Endocrine System Anatomy and Physiology

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Urinary System
Cut out everything that is crap, literally crap: Or another medical condition that makes you retain water since you barely eat. Just as your appetite for food fluctuates, so does your thirst for water, and staying tuned to your body's signal for water is the best way to ensure you drink enough, especially since the amount of water you lose every day pivots on how much you perspire and excrete through urine and bowel movements. Read more about Gold. I am so much more free.

Think Like A Cop

The Function of the Circulatory System Lesson for Kids

The size of an adult kidney is approximately 4 inches 10 centimeters long and 2 inches 5 centimeters wide. To maintain human life, it is necessary for at least one of the kidneys to function properly. Blood carries waste products to the kidneys via the renal artery. Inside each kidney, blood is transported to 1. The cells in nephrons take in the liquid portion of the blood and filter out impurities urea, mineral salts, and other toxins. Necessary substances such as certain salts, water, glucose sugar , and other nutrients are returned to the blood stream via the renal vein.

Chemical secreted by the pituitary gland that regulates the amount of water excreted by the kidneys. Process of separating wastes from the blood by passage through a semipermeable membrane.

Chemical compound of carbon, hydrogen, nitrogen, and oxygen produced as waste by cells that break down protein. Tube that carries urine from a kidney to the urinary bladder. Duct leading from the urinary bladder to outside the body through which urine is eliminated.

The waste-containing fluid that remains in the nephrons is called urine. Urine is 95 percent water, in which the waste products are dissolved. A pair of tubes called ureters carry urine from the kidneys to the urinary bladder. Each ureter is about 16 to 18 inches 40 to 45 centimeters long. The bladder is a hollow muscular sac located in the pelvis that is collapsed when empty, but pear-shaped and distended when full. The bladder in an adult can hold more than 2 cups 0. The bladder empties urine into the urethra, a duct leading to outside the body.

In males, the urethra is about 8 inches 20 centimeters long. In females, it is less than 2 inches 5 centimeters long. A sphincter muscle around the urethra at the base of the bladder controls the flow of urine between the two. The volume of urine excreted is controlled by the antidiuretic hormone ADH , which is released by the pituitary gland a small gland lying at the base of the skull.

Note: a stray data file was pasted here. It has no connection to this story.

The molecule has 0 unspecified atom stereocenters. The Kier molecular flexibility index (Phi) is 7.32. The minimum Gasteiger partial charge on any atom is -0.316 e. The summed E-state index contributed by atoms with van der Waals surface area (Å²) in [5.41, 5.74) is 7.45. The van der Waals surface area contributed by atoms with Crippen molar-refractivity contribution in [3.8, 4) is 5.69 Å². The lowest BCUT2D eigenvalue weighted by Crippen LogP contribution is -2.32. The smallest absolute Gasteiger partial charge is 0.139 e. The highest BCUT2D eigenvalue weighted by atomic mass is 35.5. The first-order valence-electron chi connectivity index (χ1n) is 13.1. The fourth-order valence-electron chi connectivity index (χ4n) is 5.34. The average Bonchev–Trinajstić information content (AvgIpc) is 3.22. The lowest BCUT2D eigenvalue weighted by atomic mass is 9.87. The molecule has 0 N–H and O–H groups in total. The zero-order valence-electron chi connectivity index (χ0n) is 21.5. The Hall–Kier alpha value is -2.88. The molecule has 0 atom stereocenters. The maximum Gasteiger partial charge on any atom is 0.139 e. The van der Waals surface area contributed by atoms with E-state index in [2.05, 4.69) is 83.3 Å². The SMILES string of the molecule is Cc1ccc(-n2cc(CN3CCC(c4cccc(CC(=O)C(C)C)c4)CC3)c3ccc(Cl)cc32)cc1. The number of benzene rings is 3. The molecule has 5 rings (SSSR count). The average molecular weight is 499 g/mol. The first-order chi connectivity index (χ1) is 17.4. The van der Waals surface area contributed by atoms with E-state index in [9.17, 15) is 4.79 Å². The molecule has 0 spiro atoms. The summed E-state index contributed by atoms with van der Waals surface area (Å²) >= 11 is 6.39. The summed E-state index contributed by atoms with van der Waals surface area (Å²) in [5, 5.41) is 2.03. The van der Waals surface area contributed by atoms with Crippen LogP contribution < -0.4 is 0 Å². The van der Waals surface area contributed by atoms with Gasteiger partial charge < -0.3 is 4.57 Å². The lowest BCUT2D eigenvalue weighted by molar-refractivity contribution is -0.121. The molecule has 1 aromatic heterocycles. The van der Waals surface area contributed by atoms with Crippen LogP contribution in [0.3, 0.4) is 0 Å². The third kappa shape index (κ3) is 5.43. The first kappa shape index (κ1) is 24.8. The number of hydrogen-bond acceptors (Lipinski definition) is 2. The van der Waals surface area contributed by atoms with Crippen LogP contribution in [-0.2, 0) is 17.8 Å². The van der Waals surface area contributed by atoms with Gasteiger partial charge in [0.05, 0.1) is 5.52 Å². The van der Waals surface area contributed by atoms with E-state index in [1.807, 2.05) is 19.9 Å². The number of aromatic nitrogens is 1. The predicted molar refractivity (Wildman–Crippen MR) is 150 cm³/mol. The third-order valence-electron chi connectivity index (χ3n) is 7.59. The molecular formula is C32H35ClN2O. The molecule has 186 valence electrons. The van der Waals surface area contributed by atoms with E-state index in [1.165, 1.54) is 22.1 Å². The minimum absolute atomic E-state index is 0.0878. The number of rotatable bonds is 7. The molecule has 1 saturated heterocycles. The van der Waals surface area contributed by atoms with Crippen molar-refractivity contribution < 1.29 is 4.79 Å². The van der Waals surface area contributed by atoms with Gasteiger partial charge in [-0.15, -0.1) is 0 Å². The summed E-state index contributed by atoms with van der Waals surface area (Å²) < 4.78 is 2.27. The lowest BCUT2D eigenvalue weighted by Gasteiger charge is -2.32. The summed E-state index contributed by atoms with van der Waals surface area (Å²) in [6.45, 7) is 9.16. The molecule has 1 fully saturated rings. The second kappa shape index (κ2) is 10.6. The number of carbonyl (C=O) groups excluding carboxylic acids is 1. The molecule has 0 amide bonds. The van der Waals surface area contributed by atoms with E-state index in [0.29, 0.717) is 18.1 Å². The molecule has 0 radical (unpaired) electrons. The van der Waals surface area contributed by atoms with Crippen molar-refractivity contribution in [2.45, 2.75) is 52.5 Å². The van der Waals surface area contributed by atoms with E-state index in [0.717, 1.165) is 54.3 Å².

If an individual perspires a lot or fails to drink enough water, special nerve cells in the hypothalamus a region of the brain controlling body temperature, hunger, and thirst detect the low water concentration in the blood. They then signal the pituitary gland to release ADH into the blood, where it travels to the kidneys. With ADH present, the kidneys reabsorb more water from the urine and return it to the blood. The volume of urine is thus reduced.

On the other hand, if an individual takes in too much water, production of ADH decreases. The kidneys do not reabsorb as much water, and the volume of urine is increased. Alcohol inhibits ADH production and therefore increases the output of urine. Disorders of the urinary tract kidneys, ureters, bladder, and urethra include urinary tract infections UTI. An example is cystitis, a disease in which bacteria infect the urinary bladder, causing inflammation.

Most UTIs are treated with antibiotics. Sometimes kidney stones, solid salt crystals, form in the urinary tract. Kidney stones can obstruct the urinary passages and cause severe pain and bleeding. If they do not pass out of the body naturally, a physician may remove them surgically or disintegrate them using shock waves. Chronic renal failure is the permanent loss of kidney function. Hemodialysis and kidney transplant are two medical treatments for this condition.

In hemodialysis, an artificial kidney device cleans the blood of wastes. During the procedure, blood is taken out of an artery in the patient's arm and passed through a tubing that is semipermeable allows certain materials to pass through its sides. The tubing is immersed in a solution. As the blood passes through the tubing, wastes pass out of the tubing and into the surrounding solution. The cleansed blood then returns to the body. In a kidney transplant, a surgeon replaces a diseased kidney with a closely matched donor kidney.

There are about 11, species, more than all other platyhelminthes combined, and second only to roundworms among parasites on metazoans. The intermediate stages transfer the parasites from one host to another. The definitive host in which adults develop is a land vertebrate; the earliest host of juvenile stages is usually a snail that may live on land or in water, whilst in many cases a fish or arthropod is the second host.